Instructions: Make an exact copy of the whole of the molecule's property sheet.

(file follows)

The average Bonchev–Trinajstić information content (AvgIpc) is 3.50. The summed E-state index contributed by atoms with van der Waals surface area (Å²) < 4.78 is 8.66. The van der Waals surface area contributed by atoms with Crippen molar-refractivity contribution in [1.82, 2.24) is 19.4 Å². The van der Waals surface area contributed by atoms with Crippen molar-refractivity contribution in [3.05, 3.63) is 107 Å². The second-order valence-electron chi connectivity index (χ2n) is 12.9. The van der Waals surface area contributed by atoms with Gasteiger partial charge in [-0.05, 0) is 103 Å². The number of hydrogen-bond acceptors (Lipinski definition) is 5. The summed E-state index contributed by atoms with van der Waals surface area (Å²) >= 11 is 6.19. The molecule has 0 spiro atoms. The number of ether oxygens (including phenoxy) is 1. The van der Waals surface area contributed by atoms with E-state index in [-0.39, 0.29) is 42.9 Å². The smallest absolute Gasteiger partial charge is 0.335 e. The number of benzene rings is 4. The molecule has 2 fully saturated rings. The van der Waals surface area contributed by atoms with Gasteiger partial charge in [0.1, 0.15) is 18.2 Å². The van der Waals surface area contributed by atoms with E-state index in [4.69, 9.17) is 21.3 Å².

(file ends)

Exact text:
The average Bonchev–Trinajstić information content (AvgIpc) is 3.50. The summed E-state index contributed by atoms with van der Waals surface area (Å²) < 4.78 is 8.66. The van der Waals surface area contributed by atoms with Crippen molar-refractivity contribution in [1.82, 2.24) is 19.4 Å². The van der Waals surface area contributed by atoms with Crippen molar-refractivity contribution in [3.05, 3.63) is 107 Å². The second-order valence-electron chi connectivity index (χ2n) is 12.9. The van der Waals surface area contributed by atoms with Gasteiger partial charge in [-0.05, 0) is 103 Å². The number of hydrogen-bond acceptors (Lipinski definition) is 5. The summed E-state index contributed by atoms with van der Waals surface area (Å²) >= 11 is 6.19. The molecule has 0 spiro atoms. The number of ether oxygens (including phenoxy) is 1. The van der Waals surface area contributed by atoms with E-state index in [-0.39, 0.29) is 42.9 Å². The smallest absolute Gasteiger partial charge is 0.335 e. The number of benzene rings is 4. The molecule has 2 fully saturated rings. The van der Waals surface area contributed by atoms with Gasteiger partial charge in [0.1, 0.15) is 18.2 Å². The van der Waals surface area contributed by atoms with E-state index in [4.69, 9.17) is 21.3 Å².